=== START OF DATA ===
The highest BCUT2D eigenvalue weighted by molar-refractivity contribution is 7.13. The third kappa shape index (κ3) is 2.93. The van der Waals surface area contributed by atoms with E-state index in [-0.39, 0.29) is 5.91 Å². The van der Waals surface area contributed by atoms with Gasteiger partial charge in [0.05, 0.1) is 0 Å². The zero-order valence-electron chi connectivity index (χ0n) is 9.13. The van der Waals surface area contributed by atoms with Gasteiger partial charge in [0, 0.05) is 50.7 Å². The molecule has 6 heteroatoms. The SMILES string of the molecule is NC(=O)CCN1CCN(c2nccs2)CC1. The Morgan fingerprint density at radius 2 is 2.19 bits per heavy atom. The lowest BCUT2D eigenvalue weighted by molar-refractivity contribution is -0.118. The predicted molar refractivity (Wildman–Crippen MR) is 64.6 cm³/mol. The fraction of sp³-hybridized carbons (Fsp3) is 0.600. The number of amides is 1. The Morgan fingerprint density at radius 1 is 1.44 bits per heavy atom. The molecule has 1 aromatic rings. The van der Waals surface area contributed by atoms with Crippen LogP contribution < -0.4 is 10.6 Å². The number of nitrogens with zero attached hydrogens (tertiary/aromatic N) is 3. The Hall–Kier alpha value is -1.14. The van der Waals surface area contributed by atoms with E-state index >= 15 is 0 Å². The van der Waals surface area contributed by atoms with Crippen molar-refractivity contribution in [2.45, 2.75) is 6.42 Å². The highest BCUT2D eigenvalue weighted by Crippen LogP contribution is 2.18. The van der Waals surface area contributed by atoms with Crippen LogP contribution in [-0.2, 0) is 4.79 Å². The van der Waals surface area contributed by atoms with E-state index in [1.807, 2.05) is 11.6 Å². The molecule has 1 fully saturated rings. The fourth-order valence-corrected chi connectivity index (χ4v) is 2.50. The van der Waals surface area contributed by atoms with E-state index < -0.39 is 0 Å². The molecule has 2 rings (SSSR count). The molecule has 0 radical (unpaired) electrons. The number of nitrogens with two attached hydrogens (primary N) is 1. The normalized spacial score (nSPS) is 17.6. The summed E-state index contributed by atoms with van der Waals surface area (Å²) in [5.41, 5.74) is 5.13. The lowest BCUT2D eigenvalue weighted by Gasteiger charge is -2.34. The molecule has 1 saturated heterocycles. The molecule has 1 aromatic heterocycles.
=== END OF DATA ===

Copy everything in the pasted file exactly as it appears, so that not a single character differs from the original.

The highest BCUT2D eigenvalue weighted by molar-refractivity contribution is 7.13. The third kappa shape index (κ3) is 2.93. The van der Waals surface area contributed by atoms with E-state index in [-0.39, 0.29) is 5.91 Å². The van der Waals surface area contributed by atoms with Gasteiger partial charge in [0.05, 0.1) is 0 Å². The zero-order valence-electron chi connectivity index (χ0n) is 9.13. The van der Waals surface area contributed by atoms with Gasteiger partial charge in [0, 0.05) is 50.7 Å². The molecule has 6 heteroatoms. The SMILES string of the molecule is NC(=O)CCN1CCN(c2nccs2)CC1. The Morgan fingerprint density at radius 2 is 2.19 bits per heavy atom. The lowest BCUT2D eigenvalue weighted by molar-refractivity contribution is -0.118. The predicted molar refractivity (Wildman–Crippen MR) is 64.6 cm³/mol. The fraction of sp³-hybridized carbons (Fsp3) is 0.600. The number of amides is 1. The Morgan fingerprint density at radius 1 is 1.44 bits per heavy atom. The molecule has 1 aromatic rings. The van der Waals surface area contributed by atoms with Crippen LogP contribution < -0.4 is 10.6 Å². The number of nitrogens with zero attached hydrogens (tertiary/aromatic N) is 3. The Hall–Kier alpha value is -1.14. The van der Waals surface area contributed by atoms with E-state index >= 15 is 0 Å². The van der Waals surface area contributed by atoms with Crippen molar-refractivity contribution in [2.45, 2.75) is 6.42 Å². The highest BCUT2D eigenvalue weighted by Crippen LogP contribution is 2.18. The van der Waals surface area contributed by atoms with Crippen LogP contribution in [-0.2, 0) is 4.79 Å². The van der Waals surface area contributed by atoms with E-state index in [1.807, 2.05) is 11.6 Å². The molecule has 1 fully saturated rings. The fourth-order valence-corrected chi connectivity index (χ4v) is 2.50. The van der Waals surface area contributed by atoms with E-state index < -0.39 is 0 Å². The molecule has 2 rings (SSSR count). The molecule has 0 radical (unpaired) electrons. The number of nitrogens with two attached hydrogens (primary N) is 1. The normalized spacial score (nSPS) is 17.6. The summed E-state index contributed by atoms with van der Waals surface area (Å²) in [5.41, 5.74) is 5.13. The lowest BCUT2D eigenvalue weighted by Gasteiger charge is -2.34. The molecule has 1 saturated heterocycles. The molecule has 1 aromatic heterocycles.